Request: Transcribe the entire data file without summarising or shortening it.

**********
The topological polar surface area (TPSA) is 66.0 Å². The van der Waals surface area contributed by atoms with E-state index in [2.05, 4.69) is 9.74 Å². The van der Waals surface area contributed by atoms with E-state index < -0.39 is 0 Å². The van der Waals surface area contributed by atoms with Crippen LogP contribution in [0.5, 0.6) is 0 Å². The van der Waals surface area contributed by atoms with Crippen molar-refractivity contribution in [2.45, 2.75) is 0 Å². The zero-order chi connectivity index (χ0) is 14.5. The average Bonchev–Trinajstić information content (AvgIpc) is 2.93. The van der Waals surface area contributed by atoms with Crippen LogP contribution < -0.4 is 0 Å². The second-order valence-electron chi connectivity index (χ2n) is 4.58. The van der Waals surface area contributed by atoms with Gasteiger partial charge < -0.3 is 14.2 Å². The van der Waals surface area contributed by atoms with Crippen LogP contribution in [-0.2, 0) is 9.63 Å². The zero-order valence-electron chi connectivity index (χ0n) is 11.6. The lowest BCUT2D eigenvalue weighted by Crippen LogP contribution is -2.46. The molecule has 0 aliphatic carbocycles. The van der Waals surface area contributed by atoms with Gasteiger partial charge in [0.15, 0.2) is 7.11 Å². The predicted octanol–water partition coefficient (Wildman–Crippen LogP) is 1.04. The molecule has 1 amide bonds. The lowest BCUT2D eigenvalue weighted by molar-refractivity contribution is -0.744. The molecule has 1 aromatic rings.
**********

The topological polar surface area (TPSA) is 66.0 Å². The van der Waals surface area contributed by atoms with E-state index in [2.05, 4.69) is 9.74 Å². The van der Waals surface area contributed by atoms with E-state index < -0.39 is 0 Å². The van der Waals surface area contributed by atoms with Crippen LogP contribution in [0.5, 0.6) is 0 Å². The van der Waals surface area contributed by atoms with Crippen molar-refractivity contribution in [2.45, 2.75) is 0 Å². The zero-order chi connectivity index (χ0) is 14.5. The average Bonchev–Trinajstić information content (AvgIpc) is 2.93. The van der Waals surface area contributed by atoms with Crippen LogP contribution < -0.4 is 0 Å². The second-order valence-electron chi connectivity index (χ2n) is 4.58. The van der Waals surface area contributed by atoms with Gasteiger partial charge < -0.3 is 14.2 Å². The van der Waals surface area contributed by atoms with Crippen LogP contribution in [-0.2, 0) is 9.63 Å². The zero-order valence-electron chi connectivity index (χ0n) is 11.6. The lowest BCUT2D eigenvalue weighted by Crippen LogP contribution is -2.46. The molecule has 0 aliphatic carbocycles. The van der Waals surface area contributed by atoms with Gasteiger partial charge in [0.15, 0.2) is 7.11 Å². The predicted octanol–water partition coefficient (Wildman–Crippen LogP) is 1.04. The molecule has 1 amide bonds. The lowest BCUT2D eigenvalue weighted by molar-refractivity contribution is -0.744. The molecule has 1 aromatic rings.